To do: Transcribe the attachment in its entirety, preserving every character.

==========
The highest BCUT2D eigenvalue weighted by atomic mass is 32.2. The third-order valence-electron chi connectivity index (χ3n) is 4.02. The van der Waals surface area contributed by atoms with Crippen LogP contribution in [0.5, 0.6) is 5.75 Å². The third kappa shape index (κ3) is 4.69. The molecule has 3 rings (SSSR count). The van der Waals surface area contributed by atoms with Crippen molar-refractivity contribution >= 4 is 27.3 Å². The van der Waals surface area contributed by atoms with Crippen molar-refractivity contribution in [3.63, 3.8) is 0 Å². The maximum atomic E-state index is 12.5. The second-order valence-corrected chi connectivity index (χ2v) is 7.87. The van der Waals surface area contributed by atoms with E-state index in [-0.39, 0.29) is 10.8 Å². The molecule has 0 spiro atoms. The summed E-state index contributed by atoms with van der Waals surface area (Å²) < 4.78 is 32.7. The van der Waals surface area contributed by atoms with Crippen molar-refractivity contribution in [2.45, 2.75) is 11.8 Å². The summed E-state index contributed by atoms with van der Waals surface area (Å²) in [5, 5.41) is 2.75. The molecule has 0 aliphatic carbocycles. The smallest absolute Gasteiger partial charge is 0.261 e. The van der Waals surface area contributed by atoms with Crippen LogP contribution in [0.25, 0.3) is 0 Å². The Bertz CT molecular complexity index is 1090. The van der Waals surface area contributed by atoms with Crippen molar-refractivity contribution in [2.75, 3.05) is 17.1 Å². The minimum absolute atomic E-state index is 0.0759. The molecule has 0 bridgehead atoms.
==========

The highest BCUT2D eigenvalue weighted by atomic mass is 32.2. The third-order valence-electron chi connectivity index (χ3n) is 4.02. The van der Waals surface area contributed by atoms with Crippen LogP contribution in [0.5, 0.6) is 5.75 Å². The third kappa shape index (κ3) is 4.69. The molecule has 3 rings (SSSR count). The van der Waals surface area contributed by atoms with Crippen molar-refractivity contribution >= 4 is 27.3 Å². The van der Waals surface area contributed by atoms with Crippen molar-refractivity contribution in [3.63, 3.8) is 0 Å². The maximum atomic E-state index is 12.5. The second-order valence-corrected chi connectivity index (χ2v) is 7.87. The van der Waals surface area contributed by atoms with E-state index in [-0.39, 0.29) is 10.8 Å². The molecule has 0 spiro atoms. The summed E-state index contributed by atoms with van der Waals surface area (Å²) < 4.78 is 32.7. The van der Waals surface area contributed by atoms with Crippen molar-refractivity contribution in [2.45, 2.75) is 11.8 Å². The summed E-state index contributed by atoms with van der Waals surface area (Å²) in [5, 5.41) is 2.75. The molecule has 0 aliphatic carbocycles. The smallest absolute Gasteiger partial charge is 0.261 e. The van der Waals surface area contributed by atoms with Crippen LogP contribution in [0.25, 0.3) is 0 Å². The Bertz CT molecular complexity index is 1090. The van der Waals surface area contributed by atoms with Crippen molar-refractivity contribution in [2.75, 3.05) is 17.1 Å². The minimum absolute atomic E-state index is 0.0759. The molecule has 0 bridgehead atoms.